Obama trade adviser pleads "the Fifth" 100+ times in civil deposition

Adam Kredo at the Washington Free Beacon had a blockbuster story earlier this week that deserved much more attention than what it got.

Back in February, Kredo reported on the case of Houston-based oil magnate Kase Lawal, a top Obama bundler and campaign contributor that had been appointed to the President's Advisory Committee on Trade Policy and Negotiations. But then Lawal scandal erupted when he got caught in an illegal gold deal with a Congolese warlord wanted by the war crimes tribunal in the Hague. After the scandal erupted, Lawal's name was quietly removed from the White House Advisory Committee's website.

A small Texas company that had leased an airplane to Lawal was unaware of Lawal's scheme. Their plane was confiscated by the Congolese authorities, who had been tipped off. Now the company is suing Lawal and his brothers for their lost $40 million Gulfstream V jet.

Which brings us to Kredo's story this week. In a deposition in that civil lawsuit, Obama's trade adviser plead the Fifth more than a hundred times during his testimony:

A former Obama administration trade adviser accused of plotting to purchase $10 million in gold from a Congolese warlord refused to detail his role in the illegal plot, invoking the Fifth Amendment more than 100 times during confidential court testimony, according to documents obtained by the Washington Free Beacon.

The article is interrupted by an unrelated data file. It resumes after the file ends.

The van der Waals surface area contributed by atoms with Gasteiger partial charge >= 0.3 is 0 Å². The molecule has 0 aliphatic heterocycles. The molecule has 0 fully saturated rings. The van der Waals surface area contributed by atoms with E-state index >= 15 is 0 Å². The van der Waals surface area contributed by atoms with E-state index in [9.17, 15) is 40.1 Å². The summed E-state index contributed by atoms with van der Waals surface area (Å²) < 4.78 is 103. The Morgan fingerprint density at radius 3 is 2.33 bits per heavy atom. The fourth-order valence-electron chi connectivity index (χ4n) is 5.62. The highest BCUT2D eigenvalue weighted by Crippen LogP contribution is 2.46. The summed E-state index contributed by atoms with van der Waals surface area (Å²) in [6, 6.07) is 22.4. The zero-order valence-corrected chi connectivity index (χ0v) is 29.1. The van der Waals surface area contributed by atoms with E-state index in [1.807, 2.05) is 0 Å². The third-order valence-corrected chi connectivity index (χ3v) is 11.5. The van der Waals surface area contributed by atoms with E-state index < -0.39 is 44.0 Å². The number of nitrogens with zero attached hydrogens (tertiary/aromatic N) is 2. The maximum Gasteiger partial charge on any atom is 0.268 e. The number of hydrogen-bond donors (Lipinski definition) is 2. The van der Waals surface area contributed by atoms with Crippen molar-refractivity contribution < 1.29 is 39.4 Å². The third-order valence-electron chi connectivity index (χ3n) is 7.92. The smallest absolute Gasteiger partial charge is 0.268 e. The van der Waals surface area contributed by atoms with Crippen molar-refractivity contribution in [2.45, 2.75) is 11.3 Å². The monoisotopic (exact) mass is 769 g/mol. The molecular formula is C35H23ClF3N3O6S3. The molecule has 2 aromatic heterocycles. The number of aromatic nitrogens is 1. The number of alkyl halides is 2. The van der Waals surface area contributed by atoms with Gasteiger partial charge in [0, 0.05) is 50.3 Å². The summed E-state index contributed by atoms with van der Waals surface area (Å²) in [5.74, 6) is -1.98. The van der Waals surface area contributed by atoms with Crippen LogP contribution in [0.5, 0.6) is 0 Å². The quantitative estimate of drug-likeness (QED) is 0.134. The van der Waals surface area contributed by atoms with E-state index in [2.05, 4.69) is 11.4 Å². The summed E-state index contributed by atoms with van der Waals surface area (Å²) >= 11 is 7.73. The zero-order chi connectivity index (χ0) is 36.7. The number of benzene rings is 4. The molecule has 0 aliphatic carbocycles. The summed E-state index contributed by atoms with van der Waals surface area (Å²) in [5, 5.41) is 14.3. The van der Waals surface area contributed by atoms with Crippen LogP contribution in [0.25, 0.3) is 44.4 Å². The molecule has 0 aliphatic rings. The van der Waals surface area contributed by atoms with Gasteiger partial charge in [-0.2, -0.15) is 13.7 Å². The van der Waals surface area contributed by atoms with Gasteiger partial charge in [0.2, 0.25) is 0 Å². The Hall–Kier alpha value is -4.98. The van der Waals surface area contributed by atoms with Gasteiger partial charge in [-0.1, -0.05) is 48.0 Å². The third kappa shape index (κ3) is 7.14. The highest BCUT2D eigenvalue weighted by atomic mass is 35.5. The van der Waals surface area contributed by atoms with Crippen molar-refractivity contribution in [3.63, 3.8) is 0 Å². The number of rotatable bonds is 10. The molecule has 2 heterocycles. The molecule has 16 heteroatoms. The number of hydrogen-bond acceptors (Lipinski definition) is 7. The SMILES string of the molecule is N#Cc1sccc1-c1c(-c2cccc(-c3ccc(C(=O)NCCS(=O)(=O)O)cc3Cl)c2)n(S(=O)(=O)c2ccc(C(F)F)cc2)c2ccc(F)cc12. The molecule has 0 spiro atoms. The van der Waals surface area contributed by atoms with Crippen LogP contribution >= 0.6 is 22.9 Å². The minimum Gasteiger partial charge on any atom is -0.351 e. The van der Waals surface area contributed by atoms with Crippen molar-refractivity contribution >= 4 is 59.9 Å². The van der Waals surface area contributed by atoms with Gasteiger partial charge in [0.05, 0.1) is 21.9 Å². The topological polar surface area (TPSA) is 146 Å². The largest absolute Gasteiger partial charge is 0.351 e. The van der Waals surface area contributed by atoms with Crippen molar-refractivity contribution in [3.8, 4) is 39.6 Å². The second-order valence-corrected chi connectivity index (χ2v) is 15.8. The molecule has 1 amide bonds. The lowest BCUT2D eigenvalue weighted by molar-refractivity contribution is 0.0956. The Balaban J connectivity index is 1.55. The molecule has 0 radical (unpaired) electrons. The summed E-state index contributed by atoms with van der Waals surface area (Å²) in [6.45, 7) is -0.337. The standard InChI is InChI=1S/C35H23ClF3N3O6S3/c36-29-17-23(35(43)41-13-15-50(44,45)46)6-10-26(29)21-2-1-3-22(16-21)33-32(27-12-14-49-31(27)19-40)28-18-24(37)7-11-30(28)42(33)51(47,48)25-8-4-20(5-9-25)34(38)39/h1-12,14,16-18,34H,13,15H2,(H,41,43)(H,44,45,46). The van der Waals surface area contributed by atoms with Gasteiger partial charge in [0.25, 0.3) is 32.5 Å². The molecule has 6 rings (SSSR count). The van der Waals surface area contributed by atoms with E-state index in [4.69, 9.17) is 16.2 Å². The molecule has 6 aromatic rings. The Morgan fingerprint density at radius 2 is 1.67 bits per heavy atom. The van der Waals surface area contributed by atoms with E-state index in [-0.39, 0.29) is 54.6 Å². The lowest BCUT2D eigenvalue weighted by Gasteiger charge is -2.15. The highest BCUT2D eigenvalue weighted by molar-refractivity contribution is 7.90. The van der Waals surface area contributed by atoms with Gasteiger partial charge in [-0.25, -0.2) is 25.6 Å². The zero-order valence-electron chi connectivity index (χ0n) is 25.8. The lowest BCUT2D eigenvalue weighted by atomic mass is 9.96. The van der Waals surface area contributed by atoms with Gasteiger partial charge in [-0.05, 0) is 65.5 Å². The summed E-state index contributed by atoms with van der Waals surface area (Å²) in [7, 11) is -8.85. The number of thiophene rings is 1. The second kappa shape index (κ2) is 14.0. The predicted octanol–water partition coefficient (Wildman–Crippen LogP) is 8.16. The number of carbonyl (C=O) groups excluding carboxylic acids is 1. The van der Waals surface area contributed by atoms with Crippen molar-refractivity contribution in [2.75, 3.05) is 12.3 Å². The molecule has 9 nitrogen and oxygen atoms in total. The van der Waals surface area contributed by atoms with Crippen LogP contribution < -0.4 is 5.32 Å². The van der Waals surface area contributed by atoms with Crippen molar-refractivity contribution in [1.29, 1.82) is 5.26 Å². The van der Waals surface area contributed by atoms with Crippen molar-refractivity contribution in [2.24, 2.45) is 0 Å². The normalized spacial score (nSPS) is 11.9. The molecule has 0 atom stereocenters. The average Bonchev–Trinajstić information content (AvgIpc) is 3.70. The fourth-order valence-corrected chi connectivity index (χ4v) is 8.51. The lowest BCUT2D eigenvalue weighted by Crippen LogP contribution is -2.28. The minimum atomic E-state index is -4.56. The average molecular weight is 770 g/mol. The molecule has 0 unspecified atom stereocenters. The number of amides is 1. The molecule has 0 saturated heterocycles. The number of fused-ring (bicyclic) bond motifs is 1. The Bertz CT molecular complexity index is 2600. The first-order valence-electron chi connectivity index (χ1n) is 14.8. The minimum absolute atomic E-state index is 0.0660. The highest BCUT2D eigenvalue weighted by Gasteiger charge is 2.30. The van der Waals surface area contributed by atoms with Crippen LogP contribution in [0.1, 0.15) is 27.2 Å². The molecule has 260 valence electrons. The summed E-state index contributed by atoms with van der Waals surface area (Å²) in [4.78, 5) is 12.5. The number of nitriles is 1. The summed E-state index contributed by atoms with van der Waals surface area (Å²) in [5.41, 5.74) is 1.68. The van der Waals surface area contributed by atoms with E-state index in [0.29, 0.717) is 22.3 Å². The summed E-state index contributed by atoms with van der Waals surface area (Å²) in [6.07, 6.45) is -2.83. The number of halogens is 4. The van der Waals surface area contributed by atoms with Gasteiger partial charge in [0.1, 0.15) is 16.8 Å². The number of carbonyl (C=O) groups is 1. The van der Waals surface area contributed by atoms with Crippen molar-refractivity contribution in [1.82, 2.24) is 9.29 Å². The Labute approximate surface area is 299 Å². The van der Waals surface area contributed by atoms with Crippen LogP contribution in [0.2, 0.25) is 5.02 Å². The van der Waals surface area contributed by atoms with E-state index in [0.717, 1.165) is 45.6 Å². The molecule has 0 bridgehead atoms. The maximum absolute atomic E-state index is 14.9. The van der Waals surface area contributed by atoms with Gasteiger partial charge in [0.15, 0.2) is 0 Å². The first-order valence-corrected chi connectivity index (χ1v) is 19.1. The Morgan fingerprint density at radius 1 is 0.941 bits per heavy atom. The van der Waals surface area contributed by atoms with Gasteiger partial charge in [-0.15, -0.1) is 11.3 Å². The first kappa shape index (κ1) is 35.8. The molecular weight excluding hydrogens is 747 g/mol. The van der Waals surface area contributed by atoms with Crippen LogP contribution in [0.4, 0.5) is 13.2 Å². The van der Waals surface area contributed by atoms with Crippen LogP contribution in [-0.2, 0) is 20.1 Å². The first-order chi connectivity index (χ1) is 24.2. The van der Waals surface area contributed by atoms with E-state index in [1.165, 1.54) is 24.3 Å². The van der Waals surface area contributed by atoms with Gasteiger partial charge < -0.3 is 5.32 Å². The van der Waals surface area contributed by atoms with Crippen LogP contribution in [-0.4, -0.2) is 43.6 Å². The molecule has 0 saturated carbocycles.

President Obama tapped oil mogul Kase Lawal, a prolific Democratic bundler and Clinton family confidante, to serve as a member of the White House’s Advisory Committee for Trade Policy and Negotiations in 2010. Lawal’s name no longer appears on the website.

Soon after his appointment, court documents allege, Lawal became entangled in a plot to purchase nearly 2,500 pounds of Congolese gold from Gen. Bosco Ntaganda, a rebel commander who has been linked by the International Criminal Court to ethnic massacres and rapes. [...]

Lawal exploited his close ties to the White House to convince those around him that the gold deal was a legal transaction despite the warlord’s involvement, depositions reveal.

Testimony offered by Lawal’s key point man, Carlos St. Mary, indicates that Lawal sunk millions of CAMAC’s money into a deal rife with fraud and deceit. Lawal’s alleged actions would have violated a U.N. ban on doing business with rogue Congolese warlords.

David Disiere, owner of Southlake Aviation, the Texas-based firm that leased CAMAC International a Gulfstream jet later seized by authorities, told the Free Beacon that Lawal presented himself as a legitimate businessman, and touted his close ties to the Obama administration.

“You’ve got a man on this international economic advisory council appointed by President Obama,” said Disiere, owner of the $40 million dollar luxury Gulfstream V jet seized during the incident. “I just expected more.”

"You've got a man on this international economic advisory council appointed by President Obama. I just expected more".

There's your problem right there.